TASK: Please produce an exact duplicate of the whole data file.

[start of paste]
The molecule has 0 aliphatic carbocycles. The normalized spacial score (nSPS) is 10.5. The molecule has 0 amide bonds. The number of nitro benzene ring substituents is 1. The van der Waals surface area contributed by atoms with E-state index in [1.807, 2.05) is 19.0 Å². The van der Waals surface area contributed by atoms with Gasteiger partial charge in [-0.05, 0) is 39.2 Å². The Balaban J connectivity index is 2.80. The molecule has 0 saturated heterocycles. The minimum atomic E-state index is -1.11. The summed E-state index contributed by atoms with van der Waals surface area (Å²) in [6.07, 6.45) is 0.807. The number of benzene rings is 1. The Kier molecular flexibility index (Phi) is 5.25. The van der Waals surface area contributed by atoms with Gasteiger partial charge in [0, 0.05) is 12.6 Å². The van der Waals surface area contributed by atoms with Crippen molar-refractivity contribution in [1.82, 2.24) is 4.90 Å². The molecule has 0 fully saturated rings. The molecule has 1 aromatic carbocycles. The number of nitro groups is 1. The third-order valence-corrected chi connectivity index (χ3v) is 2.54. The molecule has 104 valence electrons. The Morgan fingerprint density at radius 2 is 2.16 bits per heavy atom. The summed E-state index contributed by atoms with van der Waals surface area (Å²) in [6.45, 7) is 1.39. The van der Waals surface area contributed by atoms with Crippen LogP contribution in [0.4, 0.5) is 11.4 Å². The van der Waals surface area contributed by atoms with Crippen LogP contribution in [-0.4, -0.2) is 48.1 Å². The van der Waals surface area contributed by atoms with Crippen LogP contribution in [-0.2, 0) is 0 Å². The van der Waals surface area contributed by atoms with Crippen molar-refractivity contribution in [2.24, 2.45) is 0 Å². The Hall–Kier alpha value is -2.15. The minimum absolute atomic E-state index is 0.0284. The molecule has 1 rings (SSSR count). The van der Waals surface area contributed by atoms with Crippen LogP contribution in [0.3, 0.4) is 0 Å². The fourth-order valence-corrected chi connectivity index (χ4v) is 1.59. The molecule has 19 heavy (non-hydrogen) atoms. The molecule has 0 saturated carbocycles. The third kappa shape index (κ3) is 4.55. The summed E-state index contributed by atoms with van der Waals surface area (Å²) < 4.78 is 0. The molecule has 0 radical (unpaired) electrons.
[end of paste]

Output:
The molecule has 0 aliphatic carbocycles. The normalized spacial score (nSPS) is 10.5. The molecule has 0 amide bonds. The number of nitro benzene ring substituents is 1. The van der Waals surface area contributed by atoms with E-state index in [1.807, 2.05) is 19.0 Å². The van der Waals surface area contributed by atoms with Gasteiger partial charge in [-0.05, 0) is 39.2 Å². The Balaban J connectivity index is 2.80. The molecule has 0 saturated heterocycles. The minimum atomic E-state index is -1.11. The summed E-state index contributed by atoms with van der Waals surface area (Å²) in [6.07, 6.45) is 0.807. The number of benzene rings is 1. The Kier molecular flexibility index (Phi) is 5.25. The van der Waals surface area contributed by atoms with Gasteiger partial charge in [0, 0.05) is 12.6 Å². The van der Waals surface area contributed by atoms with Crippen molar-refractivity contribution in [1.82, 2.24) is 4.90 Å². The molecule has 0 fully saturated rings. The molecule has 1 aromatic carbocycles. The number of nitro groups is 1. The third-order valence-corrected chi connectivity index (χ3v) is 2.54. The molecule has 104 valence electrons. The Morgan fingerprint density at radius 2 is 2.16 bits per heavy atom. The summed E-state index contributed by atoms with van der Waals surface area (Å²) in [6.45, 7) is 1.39. The van der Waals surface area contributed by atoms with Crippen LogP contribution in [0.4, 0.5) is 11.4 Å². The van der Waals surface area contributed by atoms with Crippen LogP contribution in [-0.4, -0.2) is 48.1 Å². The van der Waals surface area contributed by atoms with Crippen LogP contribution in [-0.2, 0) is 0 Å². The van der Waals surface area contributed by atoms with Crippen molar-refractivity contribution in [2.24, 2.45) is 0 Å². The Hall–Kier alpha value is -2.15. The minimum absolute atomic E-state index is 0.0284. The molecule has 1 rings (SSSR count). The van der Waals surface area contributed by atoms with Crippen LogP contribution in [0.3, 0.4) is 0 Å². The fourth-order valence-corrected chi connectivity index (χ4v) is 1.59. The molecule has 19 heavy (non-hydrogen) atoms. The molecule has 0 saturated carbocycles. The third kappa shape index (κ3) is 4.55. The summed E-state index contributed by atoms with van der Waals surface area (Å²) < 4.78 is 0. The molecule has 0 radical (unpaired) electrons.